In Germany revenue was up 0.2% to €23.8bn, reflecting growth in fixed line broadband which offset lower mobile revenues. Consumer revenue rose 1.0% and Business revenue fell 1.0%. Adjusted cash profits rose 1.6% to €9.2bn thanks to increased revenue and cost efficiency. Cash capex fell 5.5% to €4.2bn, mainly due to accounting changes for spectrum investment.
Europe generated €11.3bn in revenue, a decrease of 2.2%. When the sale of Telekom Albania and currency movements are excluded revenue was stable. Management described the fixed network business as "solid", but the mobile business struggled with lower roaming charges as a result of travel restrictions. Adjusted cash profits increased 2.1% to €3.9bn when Telekom Albania and currency are excluded, reflecting lower costs in personal, travel and marketing. Cash capex rose 22.0% to €2.2bn, largely due to increased spectrum costs, primarily in Greece and Hungary.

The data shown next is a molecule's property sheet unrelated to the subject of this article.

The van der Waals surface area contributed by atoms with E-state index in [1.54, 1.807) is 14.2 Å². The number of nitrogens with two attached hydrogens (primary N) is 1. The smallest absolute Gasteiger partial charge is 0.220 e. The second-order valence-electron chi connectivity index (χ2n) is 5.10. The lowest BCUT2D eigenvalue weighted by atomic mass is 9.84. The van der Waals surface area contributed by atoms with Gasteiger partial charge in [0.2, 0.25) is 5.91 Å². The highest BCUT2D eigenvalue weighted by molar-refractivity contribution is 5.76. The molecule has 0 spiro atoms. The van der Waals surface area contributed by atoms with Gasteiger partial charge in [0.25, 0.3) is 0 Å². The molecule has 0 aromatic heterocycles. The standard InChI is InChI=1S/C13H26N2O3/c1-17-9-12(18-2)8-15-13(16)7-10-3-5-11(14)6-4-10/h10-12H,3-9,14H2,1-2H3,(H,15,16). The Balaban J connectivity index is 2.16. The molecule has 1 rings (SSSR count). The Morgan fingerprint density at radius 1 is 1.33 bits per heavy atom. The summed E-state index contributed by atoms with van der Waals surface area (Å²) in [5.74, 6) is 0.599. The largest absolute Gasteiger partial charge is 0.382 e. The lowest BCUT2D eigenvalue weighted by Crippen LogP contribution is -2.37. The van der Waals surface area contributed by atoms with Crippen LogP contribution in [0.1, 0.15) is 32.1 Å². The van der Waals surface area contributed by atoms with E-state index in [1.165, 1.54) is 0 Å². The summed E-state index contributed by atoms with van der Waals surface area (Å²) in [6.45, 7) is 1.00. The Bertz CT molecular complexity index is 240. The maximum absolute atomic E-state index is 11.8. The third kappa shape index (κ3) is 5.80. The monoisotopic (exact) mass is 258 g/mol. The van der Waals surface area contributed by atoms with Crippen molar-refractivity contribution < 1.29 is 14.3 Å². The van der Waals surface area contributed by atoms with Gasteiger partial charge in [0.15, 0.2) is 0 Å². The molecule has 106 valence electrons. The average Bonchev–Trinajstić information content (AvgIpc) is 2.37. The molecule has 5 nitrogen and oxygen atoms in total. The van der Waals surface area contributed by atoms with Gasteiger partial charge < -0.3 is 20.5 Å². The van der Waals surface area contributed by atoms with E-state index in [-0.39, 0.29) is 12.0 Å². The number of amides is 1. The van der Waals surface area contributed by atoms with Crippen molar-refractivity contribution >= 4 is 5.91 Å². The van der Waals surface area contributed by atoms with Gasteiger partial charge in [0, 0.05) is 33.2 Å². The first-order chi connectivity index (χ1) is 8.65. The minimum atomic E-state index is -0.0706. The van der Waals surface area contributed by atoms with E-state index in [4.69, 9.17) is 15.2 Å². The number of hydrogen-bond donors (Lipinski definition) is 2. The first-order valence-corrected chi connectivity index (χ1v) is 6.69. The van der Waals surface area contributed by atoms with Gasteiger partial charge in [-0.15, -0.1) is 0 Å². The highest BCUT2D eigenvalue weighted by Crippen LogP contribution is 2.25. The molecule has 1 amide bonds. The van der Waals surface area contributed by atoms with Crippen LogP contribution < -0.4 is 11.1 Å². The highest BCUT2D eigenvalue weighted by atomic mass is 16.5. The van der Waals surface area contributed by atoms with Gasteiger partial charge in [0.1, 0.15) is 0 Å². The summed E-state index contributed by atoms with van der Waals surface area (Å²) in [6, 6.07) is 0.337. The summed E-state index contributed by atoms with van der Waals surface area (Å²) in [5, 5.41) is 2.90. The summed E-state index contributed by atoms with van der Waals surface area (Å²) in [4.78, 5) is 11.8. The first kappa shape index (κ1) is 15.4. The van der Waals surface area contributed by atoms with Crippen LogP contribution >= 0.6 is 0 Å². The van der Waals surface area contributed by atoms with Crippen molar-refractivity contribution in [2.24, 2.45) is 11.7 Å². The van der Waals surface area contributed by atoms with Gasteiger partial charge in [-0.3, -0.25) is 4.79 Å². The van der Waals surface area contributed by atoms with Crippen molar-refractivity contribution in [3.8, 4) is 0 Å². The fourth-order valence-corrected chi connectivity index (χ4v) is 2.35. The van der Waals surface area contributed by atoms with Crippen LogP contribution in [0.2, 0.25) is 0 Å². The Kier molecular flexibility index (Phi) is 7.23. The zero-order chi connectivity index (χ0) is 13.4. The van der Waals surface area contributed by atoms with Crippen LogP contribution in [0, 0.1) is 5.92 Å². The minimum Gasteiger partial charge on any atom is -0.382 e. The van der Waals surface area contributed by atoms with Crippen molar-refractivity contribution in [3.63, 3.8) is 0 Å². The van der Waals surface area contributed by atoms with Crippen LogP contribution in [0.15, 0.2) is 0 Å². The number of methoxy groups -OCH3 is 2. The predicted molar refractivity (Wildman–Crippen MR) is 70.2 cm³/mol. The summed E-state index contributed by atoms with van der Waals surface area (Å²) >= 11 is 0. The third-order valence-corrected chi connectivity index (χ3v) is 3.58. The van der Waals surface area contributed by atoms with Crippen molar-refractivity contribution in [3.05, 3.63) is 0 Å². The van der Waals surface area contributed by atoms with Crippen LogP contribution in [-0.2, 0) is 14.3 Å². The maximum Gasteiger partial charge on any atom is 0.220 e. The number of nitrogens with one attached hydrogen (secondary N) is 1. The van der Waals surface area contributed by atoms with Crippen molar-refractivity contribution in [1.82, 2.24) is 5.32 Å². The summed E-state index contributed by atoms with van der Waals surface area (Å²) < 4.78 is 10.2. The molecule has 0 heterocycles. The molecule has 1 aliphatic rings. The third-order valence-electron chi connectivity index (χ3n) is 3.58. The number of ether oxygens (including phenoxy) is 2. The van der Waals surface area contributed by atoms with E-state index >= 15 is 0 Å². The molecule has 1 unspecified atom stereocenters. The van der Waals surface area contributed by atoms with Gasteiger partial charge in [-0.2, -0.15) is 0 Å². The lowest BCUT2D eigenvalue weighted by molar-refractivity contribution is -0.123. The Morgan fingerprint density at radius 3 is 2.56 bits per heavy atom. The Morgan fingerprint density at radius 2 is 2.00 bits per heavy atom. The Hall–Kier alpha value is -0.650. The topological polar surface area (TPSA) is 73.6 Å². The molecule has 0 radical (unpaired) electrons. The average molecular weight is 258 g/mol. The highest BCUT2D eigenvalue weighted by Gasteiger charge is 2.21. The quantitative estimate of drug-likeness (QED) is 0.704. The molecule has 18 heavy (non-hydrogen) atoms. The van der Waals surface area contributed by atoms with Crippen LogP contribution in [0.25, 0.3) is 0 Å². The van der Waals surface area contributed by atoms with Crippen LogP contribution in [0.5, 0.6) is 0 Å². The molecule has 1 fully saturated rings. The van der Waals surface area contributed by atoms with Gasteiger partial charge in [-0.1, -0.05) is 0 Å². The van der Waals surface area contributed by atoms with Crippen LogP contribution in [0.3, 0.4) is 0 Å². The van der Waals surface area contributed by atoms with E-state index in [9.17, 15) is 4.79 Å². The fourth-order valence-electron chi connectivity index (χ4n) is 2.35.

Systems Solutions generated adjusted cash profits of €235m, down 6.0% on last year. Cash profits from Group Development rose from €1.0bn to €1.1bn.
Net debt increased €44.2bn from the end of 2019 to €120.2bn, which is 2.8 times adjusted cash profits. This primarily reflects the debt acquired as part of the Sprint merger. Adjusted free cash flow fell €0.7bn to €6.3bn. Cash capital expenditure was €17.0bn before spectrum investment and €18.7bn including it.
This article is original Hargreaves Lansdown content, published by Hargreaves Lansdown. Unless otherwise stated estimates, including prospective yields, are a consensus of analyst forecasts provided by Refinitiv. These estimates are not a reliable indicator of future performance. Yields are variable and not guaranteed. Investments rise and fall in value so investors could make a loss.